Cloth diapers have many advantages over disposable ones. Cloth diapers are more affordable, more environmentally friendly and -- most importantly when trying to go through the night without a diaper change -- more absorbent. If exposed to hard water, however, cloth diapers' absorbency can be greatly diminished. If you're cloth diapering a baby or toddler, here's how to make sure the minerals in your home's water don't reduce how well your cloth diapers absorb urine.

Test Your Home for Hard Water

First, you need to know whether your home has hard water. To see if hard water is a problem in your general area, you can check where you live on the USGS's map of water hardness in the United States. This map only shows general water hardness in the United States, though. Your home's particular water supply may be harder or softer than the average of the area you live in.

To find out exactly how hard your home's water is, you'll need a water testing kit. These are readily available at local hardware stores, and they'll show you the mineral concentration of your tap water. Fairfax Water provides the following guidelines on what qualifies as hard water:

  • If your water has between 1 and 3.5 grains per gallon (gpg), it's slightly hard
  • If your water has between 3.5 and 7 gpg, it's moderately hard
  • If your water has between 7 and 10.5 gpg, it's hard
  • If your water has more than 10.5 gpg, it's very hard

If you have hard water, which many people in the U.S. do, you'll want to do something about it in order to protect your cloth diapers. According to Bummis Blog, the minerals in hard water will bind with a laundry detergent's cleaning agents and reduce the detergent's effectiveness. Your cloth diapers may not get fully clean when you wash them, and they might begin to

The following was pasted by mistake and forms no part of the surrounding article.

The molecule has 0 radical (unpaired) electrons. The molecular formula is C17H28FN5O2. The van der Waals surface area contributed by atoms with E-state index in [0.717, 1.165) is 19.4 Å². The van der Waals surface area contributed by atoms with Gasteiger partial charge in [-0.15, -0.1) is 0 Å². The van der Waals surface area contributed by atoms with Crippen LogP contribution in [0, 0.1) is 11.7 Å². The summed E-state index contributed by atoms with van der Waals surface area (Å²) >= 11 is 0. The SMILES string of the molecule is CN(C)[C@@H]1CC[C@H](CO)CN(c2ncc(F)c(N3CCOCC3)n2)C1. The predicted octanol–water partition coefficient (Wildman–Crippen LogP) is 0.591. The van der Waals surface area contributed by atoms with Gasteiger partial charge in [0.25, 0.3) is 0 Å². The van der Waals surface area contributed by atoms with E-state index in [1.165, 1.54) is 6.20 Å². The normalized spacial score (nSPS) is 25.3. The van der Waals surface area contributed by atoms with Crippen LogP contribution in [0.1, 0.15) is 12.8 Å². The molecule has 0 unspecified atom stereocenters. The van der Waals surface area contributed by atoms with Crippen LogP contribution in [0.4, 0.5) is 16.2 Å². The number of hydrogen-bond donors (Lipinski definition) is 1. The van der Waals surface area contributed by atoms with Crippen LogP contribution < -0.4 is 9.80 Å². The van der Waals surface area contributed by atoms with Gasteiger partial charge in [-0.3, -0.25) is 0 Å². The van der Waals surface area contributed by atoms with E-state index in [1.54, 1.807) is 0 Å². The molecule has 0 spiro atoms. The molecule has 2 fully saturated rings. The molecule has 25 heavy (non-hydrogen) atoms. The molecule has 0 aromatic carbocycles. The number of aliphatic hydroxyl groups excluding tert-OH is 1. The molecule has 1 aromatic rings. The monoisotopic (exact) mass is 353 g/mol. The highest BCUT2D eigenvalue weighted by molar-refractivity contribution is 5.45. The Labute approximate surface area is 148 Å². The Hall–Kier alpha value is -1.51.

• Smell
  • Show stains
  • Become less absorbent

If the problem isn't addressed, it will only become worse. Over time, your child's bladder will grow so it can hold more liquid, and your cloth diapers will become less and less absorbent. Eventually, they may leak.

Have a Water Softener Installed

The easiest way to resolve a hard water problem is to have a water softener installed. A water softener will automatically remove minerals from your water, making the water that comes out of your faucets soft. With a water softener, you don't need to worry about diapers not getting clean and losing their absorbency.

Installing a house-wide water softener might seem like an expensive endeavor, but the cost of installing one is reasonable when compared to the savings that cloth diapers afford. Water softeners can be had for anywhere from $500 to $1,500. To put this in perspective, Courtney Baker, a mom who cloth diapered her little one, saved $400 in one year and anticipated saving $1,000 in all. Any additional children would only provide more savings.

Alternatively, you could decide to strip your cloth diapers regularly, which removes minerals that build up on them so they don't lose their absorbency. Stripping diapers is an intensive process, though. It involves the following steps:

  1. Washing your cloth diapers

  2. Soaking the cloth diapers for an extended period of time

  3. Washing the cloth diapers again

  4. Rinsing the cloth diapers multiple times

  5. Drying the cloth diapers

It's much easier to just have a water softener installed in your home. Invest the money you're saving by using cloth diapers instead of disposable ones in a water softener, and you won't need to worry about your diapers losing their absorbency, and you won't need to strip them. They'll last for a long, long time because there won't be any minerals in your water to prevent them from getting fully clean when you wash them.

For more information about the benefits of a water softener, contact a local supplier or installer like Johnson Water Conditioning